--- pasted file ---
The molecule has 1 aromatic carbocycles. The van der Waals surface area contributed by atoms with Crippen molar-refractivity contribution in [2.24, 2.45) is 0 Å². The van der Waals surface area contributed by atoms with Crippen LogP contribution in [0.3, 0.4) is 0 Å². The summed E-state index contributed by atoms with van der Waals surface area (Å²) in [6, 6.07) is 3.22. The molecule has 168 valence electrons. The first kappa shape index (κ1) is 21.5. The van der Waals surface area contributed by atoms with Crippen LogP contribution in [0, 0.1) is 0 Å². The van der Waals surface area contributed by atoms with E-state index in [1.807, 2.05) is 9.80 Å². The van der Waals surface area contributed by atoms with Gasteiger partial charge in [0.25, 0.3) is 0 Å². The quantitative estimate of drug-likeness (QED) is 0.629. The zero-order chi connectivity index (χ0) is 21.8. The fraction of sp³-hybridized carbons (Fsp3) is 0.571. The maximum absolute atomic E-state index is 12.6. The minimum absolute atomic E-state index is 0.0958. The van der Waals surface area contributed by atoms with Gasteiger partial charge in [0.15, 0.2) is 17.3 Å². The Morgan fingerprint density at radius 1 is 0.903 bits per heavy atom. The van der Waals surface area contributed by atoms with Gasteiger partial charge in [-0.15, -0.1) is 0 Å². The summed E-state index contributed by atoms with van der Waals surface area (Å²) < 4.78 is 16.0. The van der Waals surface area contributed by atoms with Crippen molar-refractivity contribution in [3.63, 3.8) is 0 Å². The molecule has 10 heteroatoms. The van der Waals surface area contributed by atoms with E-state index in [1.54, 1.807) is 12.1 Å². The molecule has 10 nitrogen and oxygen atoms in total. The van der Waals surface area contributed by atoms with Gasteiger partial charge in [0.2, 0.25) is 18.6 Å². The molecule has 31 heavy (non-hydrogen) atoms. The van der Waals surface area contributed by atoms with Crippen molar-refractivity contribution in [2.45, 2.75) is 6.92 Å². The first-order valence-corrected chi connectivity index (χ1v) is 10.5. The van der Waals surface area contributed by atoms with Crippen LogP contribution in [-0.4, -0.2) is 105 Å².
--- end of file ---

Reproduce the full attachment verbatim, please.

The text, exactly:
The molecule has 1 aromatic carbocycles. The van der Waals surface area contributed by atoms with Crippen molar-refractivity contribution in [2.24, 2.45) is 0 Å². The van der Waals surface area contributed by atoms with Crippen LogP contribution in [0.3, 0.4) is 0 Å². The summed E-state index contributed by atoms with van der Waals surface area (Å²) in [6, 6.07) is 3.22. The molecule has 168 valence electrons. The first kappa shape index (κ1) is 21.5. The van der Waals surface area contributed by atoms with Crippen LogP contribution in [0, 0.1) is 0 Å². The van der Waals surface area contributed by atoms with E-state index in [1.807, 2.05) is 9.80 Å². The van der Waals surface area contributed by atoms with Gasteiger partial charge in [0.25, 0.3) is 0 Å². The quantitative estimate of drug-likeness (QED) is 0.629. The zero-order chi connectivity index (χ0) is 21.8. The fraction of sp³-hybridized carbons (Fsp3) is 0.571. The maximum absolute atomic E-state index is 12.6. The minimum absolute atomic E-state index is 0.0958. The van der Waals surface area contributed by atoms with Gasteiger partial charge in [0.15, 0.2) is 17.3 Å². The Morgan fingerprint density at radius 1 is 0.903 bits per heavy atom. The van der Waals surface area contributed by atoms with Gasteiger partial charge in [-0.15, -0.1) is 0 Å². The summed E-state index contributed by atoms with van der Waals surface area (Å²) < 4.78 is 16.0. The van der Waals surface area contributed by atoms with Crippen molar-refractivity contribution in [3.63, 3.8) is 0 Å². The molecule has 10 heteroatoms. The van der Waals surface area contributed by atoms with E-state index in [1.54, 1.807) is 12.1 Å². The molecule has 10 nitrogen and oxygen atoms in total. The van der Waals surface area contributed by atoms with Gasteiger partial charge in [0.2, 0.25) is 18.6 Å². The molecule has 31 heavy (non-hydrogen) atoms. The van der Waals surface area contributed by atoms with Crippen molar-refractivity contribution in [2.45, 2.75) is 6.92 Å². The first-order valence-corrected chi connectivity index (χ1v) is 10.5. The van der Waals surface area contributed by atoms with Crippen LogP contribution in [-0.4, -0.2) is 105 Å².